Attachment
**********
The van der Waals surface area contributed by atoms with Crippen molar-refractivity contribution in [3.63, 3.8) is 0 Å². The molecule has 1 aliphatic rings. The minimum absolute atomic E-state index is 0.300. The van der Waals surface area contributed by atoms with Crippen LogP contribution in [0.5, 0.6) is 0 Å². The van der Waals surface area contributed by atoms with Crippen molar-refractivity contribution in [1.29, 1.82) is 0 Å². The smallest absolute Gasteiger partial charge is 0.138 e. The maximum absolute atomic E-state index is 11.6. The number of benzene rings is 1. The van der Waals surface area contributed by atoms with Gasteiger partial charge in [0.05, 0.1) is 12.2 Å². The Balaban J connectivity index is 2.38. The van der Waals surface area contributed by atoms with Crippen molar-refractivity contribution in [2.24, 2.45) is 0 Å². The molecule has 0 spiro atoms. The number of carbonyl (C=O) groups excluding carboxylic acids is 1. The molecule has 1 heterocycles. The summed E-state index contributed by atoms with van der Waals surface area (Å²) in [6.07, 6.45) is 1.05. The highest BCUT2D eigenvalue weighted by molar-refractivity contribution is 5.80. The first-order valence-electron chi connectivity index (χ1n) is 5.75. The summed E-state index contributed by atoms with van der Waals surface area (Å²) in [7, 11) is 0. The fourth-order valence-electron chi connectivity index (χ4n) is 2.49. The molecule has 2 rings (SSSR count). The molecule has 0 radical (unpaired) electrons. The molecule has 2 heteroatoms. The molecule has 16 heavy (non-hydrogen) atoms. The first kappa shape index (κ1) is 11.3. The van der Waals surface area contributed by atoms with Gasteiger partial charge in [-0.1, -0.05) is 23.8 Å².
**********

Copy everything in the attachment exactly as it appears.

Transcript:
The van der Waals surface area contributed by atoms with Crippen molar-refractivity contribution in [3.63, 3.8) is 0 Å². The molecule has 1 aliphatic rings. The minimum absolute atomic E-state index is 0.300. The van der Waals surface area contributed by atoms with Crippen LogP contribution in [0.5, 0.6) is 0 Å². The van der Waals surface area contributed by atoms with Crippen molar-refractivity contribution in [1.29, 1.82) is 0 Å². The smallest absolute Gasteiger partial charge is 0.138 e. The maximum absolute atomic E-state index is 11.6. The number of benzene rings is 1. The van der Waals surface area contributed by atoms with Gasteiger partial charge in [0.05, 0.1) is 12.2 Å². The Balaban J connectivity index is 2.38. The van der Waals surface area contributed by atoms with Crippen molar-refractivity contribution in [2.24, 2.45) is 0 Å². The molecule has 0 spiro atoms. The number of carbonyl (C=O) groups excluding carboxylic acids is 1. The molecule has 1 heterocycles. The summed E-state index contributed by atoms with van der Waals surface area (Å²) in [6.07, 6.45) is 1.05. The highest BCUT2D eigenvalue weighted by molar-refractivity contribution is 5.80. The first-order valence-electron chi connectivity index (χ1n) is 5.75. The summed E-state index contributed by atoms with van der Waals surface area (Å²) in [7, 11) is 0. The fourth-order valence-electron chi connectivity index (χ4n) is 2.49. The molecule has 2 rings (SSSR count). The molecule has 0 radical (unpaired) electrons. The molecule has 2 heteroatoms. The molecule has 16 heavy (non-hydrogen) atoms. The first kappa shape index (κ1) is 11.3. The van der Waals surface area contributed by atoms with Gasteiger partial charge in [-0.1, -0.05) is 23.8 Å².